This amongst all those other French classics will have all been voraciously read by Dylan, Patti and Tom – Gide, Sartre, Nin, de Beauvoir, Cocteau, Camus etc. Thus giving them their poetic sensibility in relation to their music which permeates it through and through. You got the impression that no one really knew Tom that well, I knew him a little. I ran into him once in a Starbucks in Manhattan. “Tom,” he looked at me puzzled from a faraway place. “It’s Marty,” I said. He clicked into recognition and greeted me with a wry smile. He always seemed somewhat far away. He’s lost his brother to drugs and I never saw him indulge in anything but coffee and cigarettes, almost as if that’s what he lived on, something like Frank Zappa and perhaps that’s what got him in the end.
He was a great inspiration to me and one of the highlights of my musical career is when he sat me down and patiently showed me how to play Friction. I played and sang it at one of The Beat Goes On shows at The Bottom Line presented by my friends Ed Rogers and Jeanne Stahlman. I hung with him another couple of times after seeing Television live at Cirkus in Stockholm and then at the next show in London. I remember he came up to my room at the hotel we were staying at to check out the albums I had bought. I never did get to talk to him again after that chance meeting in the coffee shop. I saw him live with a modern version of Television in Santiago in Chile and I also saw him once at St. Ann’s Church in Brooklyn on October 15th 1999 playing Music For Films (with film) with Jimmy Ripp. I recorded it on my minidisc player, so somewhere I have a bootleg copy of that show. I also saw him playing guitar with Patti Smith at Shepherd’s Bush Empire. He sat down for the whole show and wore a hat, haha, he was great. Last but not least he once told me that he’d played on Bowie’s Scary Monsters (Bowie had covered his song Kingdom Come) but nothing he did was used. This isn’t quite the version he told me:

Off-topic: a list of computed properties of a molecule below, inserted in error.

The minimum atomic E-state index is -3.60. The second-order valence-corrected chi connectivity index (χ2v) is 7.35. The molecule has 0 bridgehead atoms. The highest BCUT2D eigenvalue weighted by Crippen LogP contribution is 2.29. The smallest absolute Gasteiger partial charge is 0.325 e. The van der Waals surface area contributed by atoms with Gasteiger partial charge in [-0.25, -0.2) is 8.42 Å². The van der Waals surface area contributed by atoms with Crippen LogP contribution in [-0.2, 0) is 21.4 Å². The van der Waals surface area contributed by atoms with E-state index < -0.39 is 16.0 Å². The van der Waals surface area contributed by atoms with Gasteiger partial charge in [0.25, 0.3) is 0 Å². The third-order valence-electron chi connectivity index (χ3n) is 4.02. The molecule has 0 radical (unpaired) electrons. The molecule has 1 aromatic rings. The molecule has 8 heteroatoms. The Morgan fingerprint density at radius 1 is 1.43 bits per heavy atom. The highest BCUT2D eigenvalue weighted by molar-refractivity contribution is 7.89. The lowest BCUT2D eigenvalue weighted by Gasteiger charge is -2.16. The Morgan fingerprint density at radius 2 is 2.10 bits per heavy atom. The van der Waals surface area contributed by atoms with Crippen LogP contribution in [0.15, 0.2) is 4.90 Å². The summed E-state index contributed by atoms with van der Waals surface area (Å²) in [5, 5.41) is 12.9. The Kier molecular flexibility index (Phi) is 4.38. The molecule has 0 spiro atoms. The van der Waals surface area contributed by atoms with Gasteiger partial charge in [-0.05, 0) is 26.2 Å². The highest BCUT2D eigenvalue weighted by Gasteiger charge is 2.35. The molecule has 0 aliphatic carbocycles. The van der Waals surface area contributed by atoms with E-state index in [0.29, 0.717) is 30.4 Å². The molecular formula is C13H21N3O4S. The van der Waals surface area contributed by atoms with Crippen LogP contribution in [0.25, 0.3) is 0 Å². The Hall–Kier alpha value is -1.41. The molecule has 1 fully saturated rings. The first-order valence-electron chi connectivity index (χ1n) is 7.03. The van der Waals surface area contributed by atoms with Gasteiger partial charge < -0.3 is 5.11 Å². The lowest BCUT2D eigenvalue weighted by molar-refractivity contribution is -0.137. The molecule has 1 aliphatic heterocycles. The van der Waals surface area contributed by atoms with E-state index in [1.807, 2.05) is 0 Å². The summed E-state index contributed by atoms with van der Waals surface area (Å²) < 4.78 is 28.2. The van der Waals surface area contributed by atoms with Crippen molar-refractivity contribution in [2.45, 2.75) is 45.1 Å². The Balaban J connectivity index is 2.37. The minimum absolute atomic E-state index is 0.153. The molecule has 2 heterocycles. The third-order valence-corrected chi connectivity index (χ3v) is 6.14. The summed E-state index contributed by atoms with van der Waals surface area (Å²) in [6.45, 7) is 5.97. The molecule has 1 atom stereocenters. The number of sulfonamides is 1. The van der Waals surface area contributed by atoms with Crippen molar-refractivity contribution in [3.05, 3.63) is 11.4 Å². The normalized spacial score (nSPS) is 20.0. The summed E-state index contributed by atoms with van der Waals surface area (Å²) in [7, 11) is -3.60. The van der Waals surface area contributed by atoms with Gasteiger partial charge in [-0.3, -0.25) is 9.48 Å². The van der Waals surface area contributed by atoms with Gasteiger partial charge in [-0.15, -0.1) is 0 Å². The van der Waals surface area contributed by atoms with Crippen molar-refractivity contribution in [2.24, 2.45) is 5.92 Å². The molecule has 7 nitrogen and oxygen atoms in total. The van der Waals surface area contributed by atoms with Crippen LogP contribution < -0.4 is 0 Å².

“Tom Verlaine, who came to the overdub sessions in New York, wrote it. We asked Verlaine if he would like to overdub some guitar and he agreed. He asked if it would be okay to rent some guitar amps. It looked as though Verlaine was a little down on his luck and lugubrious in those days—and maybe he didn’t own a guitar amp. The next day David and I were met with the sight of Tom Verlaine auditioning every guitar amp in New York City. No exaggeration—there were about 30 guitar amps in the studio. He would play the same phrase in one, unplug his guitar and move to the next amp. We talked to him about the part and he said he had some ideas, but he was searching for a good sound. Hours drifted, we had lunch, watched some afternoon television and left Verlaine still auditioning amps at 7 p.m. I don’t think we ever used a note of his playing, if we even recorded him. We never saw him after that day. Again the backing vocals pulled the track into some kind of psycho-Ronettes area”. – Tony Visconti (Bowie, Bolan and the Brooklyn Boy)